In understanding the UNFGG program or way of thinking, the last paragraph of the quote is also important. As it says, ‘government action needs to be bound by institutions.’ That was not the case during the past regime. The result was not only that people had to ‘assume a defensive posture against government action,’ but it was repressive. The situation was extremely repressive in the case of minority communities or rights advocates. It could have been the same case of some investors, entrepreneurs or business personnel. The situation was not merely a case of corruption.
What I wish to show is that in moving away from a ‘politically manipulated market,’ the proposed ‘social market economy’ has a major relevance for both social justice and good governance. Both aspects also could be improved further.
A Sri Lankan Variety?
What we have at present in Sri Lanka is a basic sketch of a ‘social market economy.’ Dr Harsha de Silva in assuming duties as the Deputy Minister for Policy Planning and Economic Affairs emphasised the concept in January. Thereafter, the idea has gone into the drafting of the UNFGG election manifesto also called a framework for a future five year plan. As Ceylon Today reported, (24 July 2015) speaking at the inauguration of that Manifesto, Ranil Wickremesinghe has said “the UNFGG Government will create a social market economy where the social security of the people and environment is protected while encouraging competition.” Therefore, the ‘social security’ and ‘environment protection’ are the main principles that RW has emphasized, on the social side, while ‘encouragement of competition’ undoubtedly would take a major boost on the market side.
What Ven. Madualuwawe Sobitha said at the same meeting is also important. “It is time that people rally behind an idea instead of sticking to a political party” he has said. He also added saying “Since independence up to now what we did was voting one political party out and voting another in. Now people want a change, they should support a vision.”
If there had been some academic focus on these issues in recent times, to my knowledge, it was in the Professor Buddhadasa Hewavitharana Felicitation Volume on “Economic and Social development under a Market Economy Regime in Sri Lanka” (2011). Particularly, N. Balakrishnan has focused on ‘efficiency and equity issues’ although in a limited sector of secondary and tertiary education. There are also others who have discussed the problems associated with ‘efficiency and equity’ but stopping short of proposing something like a ‘social market economy.’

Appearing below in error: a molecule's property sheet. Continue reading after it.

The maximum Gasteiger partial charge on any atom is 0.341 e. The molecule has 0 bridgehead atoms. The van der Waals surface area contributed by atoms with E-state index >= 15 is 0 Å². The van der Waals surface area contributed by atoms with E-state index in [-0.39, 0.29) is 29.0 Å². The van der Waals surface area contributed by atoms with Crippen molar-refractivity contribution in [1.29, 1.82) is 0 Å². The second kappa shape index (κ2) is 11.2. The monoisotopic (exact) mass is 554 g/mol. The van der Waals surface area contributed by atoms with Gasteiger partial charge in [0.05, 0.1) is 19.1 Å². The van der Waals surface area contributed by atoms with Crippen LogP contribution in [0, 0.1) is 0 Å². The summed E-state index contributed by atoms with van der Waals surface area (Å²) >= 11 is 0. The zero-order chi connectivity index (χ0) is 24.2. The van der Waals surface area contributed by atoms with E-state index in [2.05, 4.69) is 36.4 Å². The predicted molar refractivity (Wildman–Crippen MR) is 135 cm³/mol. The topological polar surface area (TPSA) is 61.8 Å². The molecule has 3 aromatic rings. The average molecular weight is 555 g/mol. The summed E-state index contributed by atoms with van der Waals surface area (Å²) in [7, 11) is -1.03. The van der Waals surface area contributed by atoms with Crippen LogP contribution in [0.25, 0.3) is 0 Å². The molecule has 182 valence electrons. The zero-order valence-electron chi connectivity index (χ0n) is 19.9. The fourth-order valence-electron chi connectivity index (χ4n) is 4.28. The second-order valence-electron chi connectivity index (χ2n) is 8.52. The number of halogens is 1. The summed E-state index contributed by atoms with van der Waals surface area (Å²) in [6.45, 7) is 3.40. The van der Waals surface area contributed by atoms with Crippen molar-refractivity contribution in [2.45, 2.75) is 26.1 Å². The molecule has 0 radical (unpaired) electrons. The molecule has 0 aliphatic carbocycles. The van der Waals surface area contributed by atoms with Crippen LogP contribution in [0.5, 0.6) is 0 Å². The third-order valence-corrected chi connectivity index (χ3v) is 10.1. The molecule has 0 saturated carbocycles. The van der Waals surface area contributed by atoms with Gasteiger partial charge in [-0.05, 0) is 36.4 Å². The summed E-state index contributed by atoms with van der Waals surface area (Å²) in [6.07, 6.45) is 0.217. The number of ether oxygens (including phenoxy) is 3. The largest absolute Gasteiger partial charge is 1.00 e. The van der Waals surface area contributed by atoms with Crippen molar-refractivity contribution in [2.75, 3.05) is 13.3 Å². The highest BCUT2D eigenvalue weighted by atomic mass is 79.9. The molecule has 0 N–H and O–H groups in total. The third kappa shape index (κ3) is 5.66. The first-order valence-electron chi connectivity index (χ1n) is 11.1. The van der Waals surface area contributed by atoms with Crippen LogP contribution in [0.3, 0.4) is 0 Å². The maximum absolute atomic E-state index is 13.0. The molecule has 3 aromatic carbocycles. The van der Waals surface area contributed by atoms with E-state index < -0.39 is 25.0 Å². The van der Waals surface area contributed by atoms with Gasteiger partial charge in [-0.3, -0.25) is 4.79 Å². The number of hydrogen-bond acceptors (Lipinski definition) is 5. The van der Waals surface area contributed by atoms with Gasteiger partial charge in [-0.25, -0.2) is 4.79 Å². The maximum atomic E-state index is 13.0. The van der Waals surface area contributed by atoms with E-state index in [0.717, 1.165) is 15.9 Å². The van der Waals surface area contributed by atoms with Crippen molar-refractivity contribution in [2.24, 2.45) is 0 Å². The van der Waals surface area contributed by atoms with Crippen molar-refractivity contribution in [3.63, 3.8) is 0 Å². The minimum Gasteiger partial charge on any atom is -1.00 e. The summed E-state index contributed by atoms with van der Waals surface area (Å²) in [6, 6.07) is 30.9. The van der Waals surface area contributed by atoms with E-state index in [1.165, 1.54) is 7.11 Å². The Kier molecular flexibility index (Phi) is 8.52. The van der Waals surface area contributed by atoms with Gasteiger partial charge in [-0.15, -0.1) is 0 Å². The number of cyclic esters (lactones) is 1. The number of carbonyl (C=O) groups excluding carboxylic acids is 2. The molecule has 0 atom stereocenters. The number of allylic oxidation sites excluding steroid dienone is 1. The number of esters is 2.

‘Social market’ concept undoubtedly is a dual formula. Some say, ‘freedom and responsibility’ and others ‘equity and efficiency.’ I have also seen Harsha de Silva saying it is a balance between ‘economic liberalism’ and ‘political liberalism’ which might not be totally correct. Ven. Sobitha or his movement (NMSJ) along with other civil society organizations have emphasised the ‘social’ side as ‘social justice.’ I or any other might prefer a balance between ‘liberalism’ and ‘socialism,’ if at all possible or eventually.
Striking a balance between any two sides or concepts is not an easy task especially in managing an economy. As some have pointed out, it could lead to a ‘trade-off’ undermining one or the other. Traditionally, there had been two main tendencies in socio-economic thinking in Sri Lanka or elsewhere: (1) those who emphasise the market or efficiency side and (2) those who promote equity and social side. According to some that was the traditional difference between the UNP and the UPFA. However, this has dramatically changed, primarily because of the interregnum of the Rajapaksa regime, and its political manipulation of the market.
UNFGG’s conception of ‘social market economy’ has emerged as a synthesis of the traditional two tendencies of the socio-economic thinking in the country. That is why a ‘national government’ is most appropriate in implementing the UNFGG program or its proposed Five Year Plan. Any move beyond the present contours of the proposed ‘social market economy’ might depend on the role of the JVP, responsive trade unions and the civil society organizations. Another advantage of the conception might be its relevance or conduciveness to ethnic reconciliation as indicated in the course of the discussion. Another Rajapaksa regime would be completely inimical.